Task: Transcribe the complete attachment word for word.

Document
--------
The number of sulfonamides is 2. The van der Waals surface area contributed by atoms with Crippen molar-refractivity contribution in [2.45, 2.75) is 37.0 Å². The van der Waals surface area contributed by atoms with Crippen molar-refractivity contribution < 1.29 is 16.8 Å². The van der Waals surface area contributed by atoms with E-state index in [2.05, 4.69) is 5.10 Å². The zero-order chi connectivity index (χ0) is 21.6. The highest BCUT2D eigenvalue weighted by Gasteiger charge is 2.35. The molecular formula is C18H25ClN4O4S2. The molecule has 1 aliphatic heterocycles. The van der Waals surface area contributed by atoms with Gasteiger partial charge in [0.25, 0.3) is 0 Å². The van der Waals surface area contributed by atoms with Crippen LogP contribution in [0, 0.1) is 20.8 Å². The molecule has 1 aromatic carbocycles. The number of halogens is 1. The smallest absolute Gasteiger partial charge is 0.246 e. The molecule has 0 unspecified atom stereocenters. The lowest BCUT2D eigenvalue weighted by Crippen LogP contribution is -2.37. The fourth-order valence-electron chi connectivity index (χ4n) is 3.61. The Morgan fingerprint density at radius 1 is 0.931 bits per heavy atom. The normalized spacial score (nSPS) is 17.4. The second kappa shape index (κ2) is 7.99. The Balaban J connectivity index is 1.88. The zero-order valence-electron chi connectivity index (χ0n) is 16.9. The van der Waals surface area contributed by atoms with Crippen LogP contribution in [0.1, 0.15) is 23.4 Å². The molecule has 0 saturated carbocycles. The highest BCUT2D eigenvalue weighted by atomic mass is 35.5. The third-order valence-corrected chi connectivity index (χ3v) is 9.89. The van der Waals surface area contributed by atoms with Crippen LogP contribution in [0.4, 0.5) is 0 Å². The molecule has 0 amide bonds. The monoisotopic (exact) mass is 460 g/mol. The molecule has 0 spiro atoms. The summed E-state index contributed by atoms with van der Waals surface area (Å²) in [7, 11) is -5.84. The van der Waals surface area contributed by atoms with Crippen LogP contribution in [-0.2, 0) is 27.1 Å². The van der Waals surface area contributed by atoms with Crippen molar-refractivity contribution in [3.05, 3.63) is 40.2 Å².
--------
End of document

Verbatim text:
The number of sulfonamides is 2. The van der Waals surface area contributed by atoms with Crippen molar-refractivity contribution in [2.45, 2.75) is 37.0 Å². The van der Waals surface area contributed by atoms with Crippen molar-refractivity contribution < 1.29 is 16.8 Å². The van der Waals surface area contributed by atoms with E-state index in [2.05, 4.69) is 5.10 Å². The zero-order chi connectivity index (χ0) is 21.6. The highest BCUT2D eigenvalue weighted by Gasteiger charge is 2.35. The molecular formula is C18H25ClN4O4S2. The molecule has 1 aliphatic heterocycles. The van der Waals surface area contributed by atoms with Gasteiger partial charge in [0.25, 0.3) is 0 Å². The van der Waals surface area contributed by atoms with Crippen LogP contribution in [0, 0.1) is 20.8 Å². The molecule has 1 aromatic carbocycles. The number of halogens is 1. The smallest absolute Gasteiger partial charge is 0.246 e. The molecule has 0 unspecified atom stereocenters. The lowest BCUT2D eigenvalue weighted by Crippen LogP contribution is -2.37. The fourth-order valence-electron chi connectivity index (χ4n) is 3.61. The Morgan fingerprint density at radius 1 is 0.931 bits per heavy atom. The normalized spacial score (nSPS) is 17.4. The second kappa shape index (κ2) is 7.99. The Balaban J connectivity index is 1.88. The zero-order valence-electron chi connectivity index (χ0n) is 16.9. The van der Waals surface area contributed by atoms with Crippen LogP contribution in [0.1, 0.15) is 23.4 Å². The molecule has 0 saturated carbocycles. The highest BCUT2D eigenvalue weighted by atomic mass is 35.5. The third-order valence-corrected chi connectivity index (χ3v) is 9.89. The van der Waals surface area contributed by atoms with Crippen LogP contribution in [0.4, 0.5) is 0 Å². The molecule has 0 amide bonds. The monoisotopic (exact) mass is 460 g/mol. The molecule has 0 spiro atoms. The summed E-state index contributed by atoms with van der Waals surface area (Å²) in [7, 11) is -5.84. The van der Waals surface area contributed by atoms with Crippen LogP contribution in [-0.2, 0) is 27.1 Å². The van der Waals surface area contributed by atoms with Crippen molar-refractivity contribution in [3.05, 3.63) is 40.2 Å².